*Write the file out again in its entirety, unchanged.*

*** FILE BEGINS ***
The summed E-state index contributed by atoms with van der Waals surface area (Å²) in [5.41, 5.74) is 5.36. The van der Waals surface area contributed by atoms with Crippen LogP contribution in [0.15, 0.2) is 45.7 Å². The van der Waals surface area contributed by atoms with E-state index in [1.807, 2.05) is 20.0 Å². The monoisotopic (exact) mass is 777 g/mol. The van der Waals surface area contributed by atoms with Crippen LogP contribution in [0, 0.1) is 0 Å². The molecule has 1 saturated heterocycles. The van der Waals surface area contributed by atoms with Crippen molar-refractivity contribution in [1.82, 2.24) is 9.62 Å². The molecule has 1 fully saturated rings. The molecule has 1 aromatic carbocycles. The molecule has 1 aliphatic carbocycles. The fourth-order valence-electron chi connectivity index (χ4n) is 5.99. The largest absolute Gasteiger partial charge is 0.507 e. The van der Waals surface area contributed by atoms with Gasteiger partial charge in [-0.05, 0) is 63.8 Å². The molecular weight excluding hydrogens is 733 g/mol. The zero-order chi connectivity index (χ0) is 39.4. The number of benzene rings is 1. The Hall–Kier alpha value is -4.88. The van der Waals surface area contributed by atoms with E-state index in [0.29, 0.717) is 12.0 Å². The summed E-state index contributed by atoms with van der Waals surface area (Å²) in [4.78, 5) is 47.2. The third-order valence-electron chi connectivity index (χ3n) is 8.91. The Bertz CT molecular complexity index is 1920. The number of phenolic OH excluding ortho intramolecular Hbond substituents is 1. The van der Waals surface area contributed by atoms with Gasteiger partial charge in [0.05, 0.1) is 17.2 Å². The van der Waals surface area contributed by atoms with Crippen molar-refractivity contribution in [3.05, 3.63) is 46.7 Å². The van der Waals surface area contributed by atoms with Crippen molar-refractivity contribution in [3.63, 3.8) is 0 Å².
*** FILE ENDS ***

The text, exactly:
The summed E-state index contributed by atoms with van der Waals surface area (Å²) in [5.41, 5.74) is 5.36. The van der Waals surface area contributed by atoms with Crippen LogP contribution in [0.15, 0.2) is 45.7 Å². The van der Waals surface area contributed by atoms with E-state index in [1.807, 2.05) is 20.0 Å². The monoisotopic (exact) mass is 777 g/mol. The van der Waals surface area contributed by atoms with Crippen LogP contribution in [0, 0.1) is 0 Å². The molecule has 1 saturated heterocycles. The van der Waals surface area contributed by atoms with Crippen molar-refractivity contribution in [1.82, 2.24) is 9.62 Å². The molecule has 1 fully saturated rings. The molecule has 1 aromatic carbocycles. The molecule has 1 aliphatic carbocycles. The fourth-order valence-electron chi connectivity index (χ4n) is 5.99. The largest absolute Gasteiger partial charge is 0.507 e. The van der Waals surface area contributed by atoms with Gasteiger partial charge in [-0.05, 0) is 63.8 Å². The molecular weight excluding hydrogens is 733 g/mol. The zero-order chi connectivity index (χ0) is 39.4. The number of benzene rings is 1. The Hall–Kier alpha value is -4.88. The van der Waals surface area contributed by atoms with E-state index in [0.29, 0.717) is 12.0 Å². The summed E-state index contributed by atoms with van der Waals surface area (Å²) in [4.78, 5) is 47.2. The third-order valence-electron chi connectivity index (χ3n) is 8.91. The Bertz CT molecular complexity index is 1920. The number of phenolic OH excluding ortho intramolecular Hbond substituents is 1. The van der Waals surface area contributed by atoms with Gasteiger partial charge in [0.05, 0.1) is 17.2 Å². The van der Waals surface area contributed by atoms with Crippen molar-refractivity contribution in [3.05, 3.63) is 46.7 Å². The van der Waals surface area contributed by atoms with Crippen molar-refractivity contribution in [3.63, 3.8) is 0 Å².